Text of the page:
Aggression and Violent Behavior, Early online, In press, 2014.
Abstract: Through a global review, we identified gaps in the geographical distribution of violence prevention evidence outcome evaluation studies and the types of violence addressed. Systematic literature searches identified 355 articles published between 2007 and 2013 that evaluated programs to prevent interpersonal or self-directed violence; focused on universal or selected populations; and reported outcomes measuring violence or closely related risk factors. The number of studies identified increased annually from 2008 (n = 37), reaching 64 in 2013. Over half (n = 203) of all studies focused on youth violence yet only one on elder maltreatment. Study characteristics varied by year and violence type. Only 9.3% of all studies had been conducted in LMICs. These studies were less likely than those in high income countries (HICs) to have tested established interventions yet more likely to involve international collaboration. Evaluation studies successfully established in LMIC had often capitalized on other major regional priorities (e.g. HIV). Relationships between violence and social determinants, communicable and non-communicable diseases, and even economic prosperity should be explored as mechanisms to increase the global reach of violence prevention research. Results should inform future research strategies and provide a baseline for measuring progress in developing the violence prevention evidence-base, especially in LMICs.
Incidents of harm in European drinking environments and relationships with venue and customer characteristics
Dr Zara Quigg, Professor Karen Hughes, Professor Mark Bellis, Ninette van Hasselt, Amador Calafat, Matej Kosir, Mariangels Duch, Montse Juan, Lotte Voorham, Ferry Goossens
The International Journal Of Alcohol And Drug Research, August 2014.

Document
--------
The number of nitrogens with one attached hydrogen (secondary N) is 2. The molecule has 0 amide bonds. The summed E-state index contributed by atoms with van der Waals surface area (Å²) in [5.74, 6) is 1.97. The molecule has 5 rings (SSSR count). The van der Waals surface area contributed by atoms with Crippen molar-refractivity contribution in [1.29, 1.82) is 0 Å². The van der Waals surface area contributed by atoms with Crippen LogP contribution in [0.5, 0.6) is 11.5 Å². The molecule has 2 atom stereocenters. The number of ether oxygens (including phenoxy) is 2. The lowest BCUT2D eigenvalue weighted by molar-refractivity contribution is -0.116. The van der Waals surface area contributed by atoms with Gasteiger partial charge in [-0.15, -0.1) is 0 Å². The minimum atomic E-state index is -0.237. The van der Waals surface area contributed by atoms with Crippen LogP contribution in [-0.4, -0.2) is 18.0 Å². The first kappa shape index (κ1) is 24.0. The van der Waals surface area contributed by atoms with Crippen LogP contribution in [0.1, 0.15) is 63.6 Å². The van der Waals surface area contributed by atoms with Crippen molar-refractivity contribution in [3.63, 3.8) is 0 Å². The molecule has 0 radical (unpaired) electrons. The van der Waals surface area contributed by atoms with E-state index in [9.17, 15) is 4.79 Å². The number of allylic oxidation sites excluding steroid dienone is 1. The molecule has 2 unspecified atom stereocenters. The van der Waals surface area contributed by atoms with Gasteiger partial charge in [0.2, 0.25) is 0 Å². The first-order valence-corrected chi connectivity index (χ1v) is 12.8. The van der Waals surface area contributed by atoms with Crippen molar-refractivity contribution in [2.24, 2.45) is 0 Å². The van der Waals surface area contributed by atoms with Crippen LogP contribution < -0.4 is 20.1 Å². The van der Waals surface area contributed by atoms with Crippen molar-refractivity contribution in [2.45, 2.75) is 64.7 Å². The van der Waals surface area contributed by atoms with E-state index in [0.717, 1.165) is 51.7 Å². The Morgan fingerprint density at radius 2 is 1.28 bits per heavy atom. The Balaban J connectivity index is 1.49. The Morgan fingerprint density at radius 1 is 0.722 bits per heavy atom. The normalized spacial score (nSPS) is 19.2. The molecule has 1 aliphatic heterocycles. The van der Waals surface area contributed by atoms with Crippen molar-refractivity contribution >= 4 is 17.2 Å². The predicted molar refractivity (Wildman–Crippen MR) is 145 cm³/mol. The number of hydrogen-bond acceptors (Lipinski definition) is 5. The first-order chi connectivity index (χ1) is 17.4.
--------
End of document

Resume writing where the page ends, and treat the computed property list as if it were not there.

Abstract: Aim: Research shows there are associations between bar environments and alcohol-related harms. However, few European studies have examined such links. Our study investigates the type of harms experienced by patrons in European bars, and their relationships with individual, social and environmental factors. Design: Unobtrusive one-hour observational visits. Characteristics of the bar environment, staff and patrons, and harms observed were recorded on structured schedules. Setting: Bars in four cities in the Netherlands, Slovenia, Spain and the United Kingdom (U.K.). Participants: 238 observations across 60 bars. Measures: Analyses utilized chi-squared, analyses of variance and logistic regression. Findings: 114 incidents of harm were observed; in one-fifth of visits, at least one incident was recorded. People falling over, arguing or being so severely intoxicated that they required assistance to walk were the most common incidents observed. Bivariate analyses showed associations between a range of staffing, customer and environmental characteristics, and incidents of harm. Controlling for city and venue, only a permissive environment remained significant in multivariate analyses. Conclusions: Harms occurring in nightlife venues are typically minor. However, such incidents have the potential to escalate into more serious harms; thus, prevention is crucial. Prevention should focus on improving venue management practice and on the behavioral standards expected of customers.